What is a divorce decree? What you need to know

A divorce decree is one of the most important documents you’ll need in this process.

woman's hand signing divorce decree papers

What's Inside

What's Inside

We know. Yet another technical term for you to learn as you begin the divorce process. Will it ever end? Yes, we promise it will. But please hear us out, because a divorce decree is one of the most important documents you’ll encounter throughout this process. 

So, what is it, exactly? What’s in it? What can it be used for? We’ll do our best to answer these questions and more, below. 

What is a divorce decree?

A divorce decree is the document, signed by a judge, that officiates the terms and makes your divorce final. Essentially, it specifies who gets what. It is filed with the county clerk, in the county where the divorce was filed, and is prepared by the court or an attorney. In some states, divorce decrees are called divorce judgments. 

Divorce decrees are issued in both uncontested and contested divorces.

In an uncontested divorce, spouses are able to reach an agreement about the terms of their divorce. They may hire a mediator to help with their negotiations and reach this consensus. Those agreed-upon terms constitute what is known as a marital settlement agreement, which is presented to a judge. The court or an attorney draws up a divorce decree, and the judge signs it, thereby finalizing the divorce and legalizing the terms.

In a contested divorce, spouses cannot agree about the terms and are often unable to communicate civilly, so mediation isn’t an option. In this scenario, each spouse hires their own lawyer to argue on their behalf in court. After both sides present their case, the judge determines the terms of the divorce. As in an uncontested divorce, at that point the court draws up a divorce decree and the judge signs it.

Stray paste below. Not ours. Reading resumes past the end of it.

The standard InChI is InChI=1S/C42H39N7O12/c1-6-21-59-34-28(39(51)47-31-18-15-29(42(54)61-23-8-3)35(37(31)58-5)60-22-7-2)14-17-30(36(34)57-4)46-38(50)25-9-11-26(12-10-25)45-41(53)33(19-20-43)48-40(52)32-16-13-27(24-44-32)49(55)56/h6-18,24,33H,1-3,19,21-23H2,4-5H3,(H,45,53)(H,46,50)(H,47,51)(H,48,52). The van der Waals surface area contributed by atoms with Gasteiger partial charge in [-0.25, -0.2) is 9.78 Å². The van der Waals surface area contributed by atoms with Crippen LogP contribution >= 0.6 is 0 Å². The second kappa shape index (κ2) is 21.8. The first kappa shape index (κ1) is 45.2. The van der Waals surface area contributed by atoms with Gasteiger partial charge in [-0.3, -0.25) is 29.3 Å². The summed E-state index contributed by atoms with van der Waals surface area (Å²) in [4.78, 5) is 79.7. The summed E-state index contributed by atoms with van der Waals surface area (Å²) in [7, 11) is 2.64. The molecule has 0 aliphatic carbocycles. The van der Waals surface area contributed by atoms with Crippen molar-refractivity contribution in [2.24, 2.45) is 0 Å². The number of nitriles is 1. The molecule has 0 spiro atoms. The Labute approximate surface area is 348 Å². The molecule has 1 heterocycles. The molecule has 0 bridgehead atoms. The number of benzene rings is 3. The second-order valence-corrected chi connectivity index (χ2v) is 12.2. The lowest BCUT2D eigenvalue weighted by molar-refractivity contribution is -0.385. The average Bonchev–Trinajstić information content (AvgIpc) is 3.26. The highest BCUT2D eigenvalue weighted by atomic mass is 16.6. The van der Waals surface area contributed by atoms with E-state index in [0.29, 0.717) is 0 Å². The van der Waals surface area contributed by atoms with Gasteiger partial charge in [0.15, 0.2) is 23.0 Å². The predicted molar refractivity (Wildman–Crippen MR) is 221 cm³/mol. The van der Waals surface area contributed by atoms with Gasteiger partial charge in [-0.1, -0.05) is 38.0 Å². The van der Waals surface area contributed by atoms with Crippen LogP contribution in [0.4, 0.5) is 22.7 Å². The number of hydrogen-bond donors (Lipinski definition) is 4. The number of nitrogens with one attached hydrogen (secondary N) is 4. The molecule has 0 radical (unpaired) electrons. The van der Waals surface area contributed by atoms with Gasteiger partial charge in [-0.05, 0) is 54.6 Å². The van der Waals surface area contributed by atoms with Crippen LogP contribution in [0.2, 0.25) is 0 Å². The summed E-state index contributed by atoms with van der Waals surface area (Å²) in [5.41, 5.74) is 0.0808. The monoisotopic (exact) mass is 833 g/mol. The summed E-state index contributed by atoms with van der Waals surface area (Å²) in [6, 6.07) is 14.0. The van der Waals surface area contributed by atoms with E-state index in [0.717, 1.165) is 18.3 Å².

In some states (such as Florida, Texas and New York), there is a mandatory 60-day waiting period between the date of the filing and the date the divorce decree is signed. It’s a good idea to check the specific regulations and waiting periods in your home state or to speak to a lawyer who can walk you through them. 

What’s included in a divorce decree?

A divorce decree is a long, detailed document that includes the division of all assets as well as protected, confidential identifying information belonging to yourself and your spouse. 

It includes orders regarding property division, child support, child custody, visitation of any minor children, spousal support, life and health insurance policies and sometimes more, depending on the divorce and the assets involved. The terms can be relatively simple and straightforward, or they can be more complicated and include very specific orders. 

Get the right lawyer for your divorce